My hearing loss journey started a little over a year ago and I can’t believe the ups and downs I went through to get to where I am today.
Going from having normal hearing all your life to suddenly losing it, is an experience that is only relatable if you have gone through it. Even if it is just a small loss, the effects of the experience of learning about your hearing loss, getting fit with hearing aids and readjusting back to normal life are significant.
A large part of the stigma of hearing loss is centered around the wearing of hearing aids. Therefore, with the constant advances in hearing aid technology and electronic miniaturization, the visible element is fast becoming a thing of the past.
This is a good thing, right? Well, yes, and no. Let me explain.
Posted in Blog
When we think of using our hearing aids, we tend to think of clarity, loudness and sensitivity.
We home in on hearing the words spoken to us clearly, so that we can respond in kind.
However, a recent study reports on an important question for those who experience hearing loss: is it enough just to hear words, or do we need to also understand the emotional intent behind them?
How important is having support when we first discover our hearing loss?
When one of our family or friends is hard of hearing, it usually becomes something of an inside joke. The challenge over time becomes part of the fabric of our lives. Something to smile about. Just a sign of age and nothing to worry about.
Admitting to ourselves that someone we love has a problem that we can’t fix, can be difficult for people. The fact that older people newly diagnosed will have in most cases struggled with hearing loss for a number of years before seeking help only adds to the problem.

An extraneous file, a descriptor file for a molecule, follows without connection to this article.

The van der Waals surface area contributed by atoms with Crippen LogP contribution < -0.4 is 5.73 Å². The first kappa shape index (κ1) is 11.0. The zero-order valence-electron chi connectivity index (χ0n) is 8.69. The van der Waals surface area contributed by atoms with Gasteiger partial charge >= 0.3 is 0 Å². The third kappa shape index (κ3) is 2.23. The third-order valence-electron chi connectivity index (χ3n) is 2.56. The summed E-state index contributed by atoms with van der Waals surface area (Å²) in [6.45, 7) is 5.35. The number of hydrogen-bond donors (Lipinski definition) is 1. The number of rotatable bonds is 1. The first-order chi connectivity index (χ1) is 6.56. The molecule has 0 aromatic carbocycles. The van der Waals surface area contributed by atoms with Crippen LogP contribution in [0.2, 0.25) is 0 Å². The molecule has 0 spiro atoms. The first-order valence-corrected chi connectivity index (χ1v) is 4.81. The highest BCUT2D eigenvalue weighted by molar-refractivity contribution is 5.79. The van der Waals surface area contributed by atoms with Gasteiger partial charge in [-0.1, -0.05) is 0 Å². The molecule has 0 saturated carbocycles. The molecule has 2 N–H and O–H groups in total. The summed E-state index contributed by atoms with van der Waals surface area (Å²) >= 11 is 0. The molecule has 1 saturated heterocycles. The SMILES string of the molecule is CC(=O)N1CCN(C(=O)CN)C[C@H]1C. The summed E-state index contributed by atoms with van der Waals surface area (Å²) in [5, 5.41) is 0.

This is why social support is crucial for people with hearing loss.
It is often said that people fear what they do not understand. This is never truer than when they are confronted with an unknown difference in another person.
Time and time again, society distances itself from those it views as different. The media does nothing to change this, and in fact, usually acts in ways to reinforce stereotypical behavior already in-place.
Why is there prejudice where hearing loss is concerned? The answer to this question is very simple. We only have to look back at our recent history to get an idea where the current prevalent mindset originated.
If you are new to hearing loss, it can be hard to understand and adjust to at first. It may feel like you are the only one in that situation. The good news is you are not alone and volunteering is a way to pull you out of your isolation through helping others.
There comes a stage for most of us when we have our hearing aids and we begin the slow process of learning to live with them and with our hearing loss. All too often this is a time of isolation. Even those who have loving supportive family and friends can still feel very much on their own during this often worrying time, during the hearing loss journey.
Since discovering my hearing loss, I’ve noticed how I am more aware of body language and how it helps me communicate.
Body Language is a great form of communication because it is universal and doesn’t rely on verbal communication. It can also help you gain insight into what another person is thinking, before they even open their mouth to speak.
As someone with hearing loss, I’ve been able to communicate better by understanding how to read body language. Here are a few examples of common body language expressions and what they may mean:
Learning to manage your stress levels can extend your lifespan and directly impact the relationships around you at home and in the workplace.
Being a person with hearing loss adds a large number of stress causing issues and problems. Whether it’s communication issues, fear of preforming tasks without your hearing aids, or embarrassment over your hearing loss, there are ways to cope.
Here are some ways to reduce the problems of living with hearing loss and reduce the stress.